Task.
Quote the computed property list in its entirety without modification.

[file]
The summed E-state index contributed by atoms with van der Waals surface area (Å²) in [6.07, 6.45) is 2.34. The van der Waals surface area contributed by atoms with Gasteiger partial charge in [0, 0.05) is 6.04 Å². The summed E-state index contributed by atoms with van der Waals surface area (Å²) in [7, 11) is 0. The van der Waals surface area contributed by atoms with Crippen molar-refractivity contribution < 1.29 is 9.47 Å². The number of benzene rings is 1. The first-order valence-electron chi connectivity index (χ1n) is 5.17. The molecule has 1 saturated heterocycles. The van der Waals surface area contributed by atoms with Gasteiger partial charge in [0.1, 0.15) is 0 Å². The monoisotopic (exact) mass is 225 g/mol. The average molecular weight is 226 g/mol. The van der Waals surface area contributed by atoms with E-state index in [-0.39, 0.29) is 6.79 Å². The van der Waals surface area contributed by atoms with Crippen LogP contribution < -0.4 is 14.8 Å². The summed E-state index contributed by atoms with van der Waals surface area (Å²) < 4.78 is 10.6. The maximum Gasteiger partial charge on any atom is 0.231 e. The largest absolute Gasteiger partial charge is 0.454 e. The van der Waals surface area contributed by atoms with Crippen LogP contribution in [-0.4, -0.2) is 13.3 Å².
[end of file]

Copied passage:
The summed E-state index contributed by atoms with van der Waals surface area (Å²) in [6.07, 6.45) is 2.34. The van der Waals surface area contributed by atoms with Gasteiger partial charge in [0, 0.05) is 6.04 Å². The summed E-state index contributed by atoms with van der Waals surface area (Å²) in [7, 11) is 0. The van der Waals surface area contributed by atoms with Crippen molar-refractivity contribution < 1.29 is 9.47 Å². The number of benzene rings is 1. The first-order valence-electron chi connectivity index (χ1n) is 5.17. The molecule has 1 saturated heterocycles. The van der Waals surface area contributed by atoms with Gasteiger partial charge in [0.1, 0.15) is 0 Å². The monoisotopic (exact) mass is 225 g/mol. The average molecular weight is 226 g/mol. The van der Waals surface area contributed by atoms with E-state index in [-0.39, 0.29) is 6.79 Å². The van der Waals surface area contributed by atoms with Crippen LogP contribution < -0.4 is 14.8 Å². The summed E-state index contributed by atoms with van der Waals surface area (Å²) < 4.78 is 10.6. The maximum Gasteiger partial charge on any atom is 0.231 e. The largest absolute Gasteiger partial charge is 0.454 e. The van der Waals surface area contributed by atoms with Crippen LogP contribution in [-0.4, -0.2) is 13.3 Å².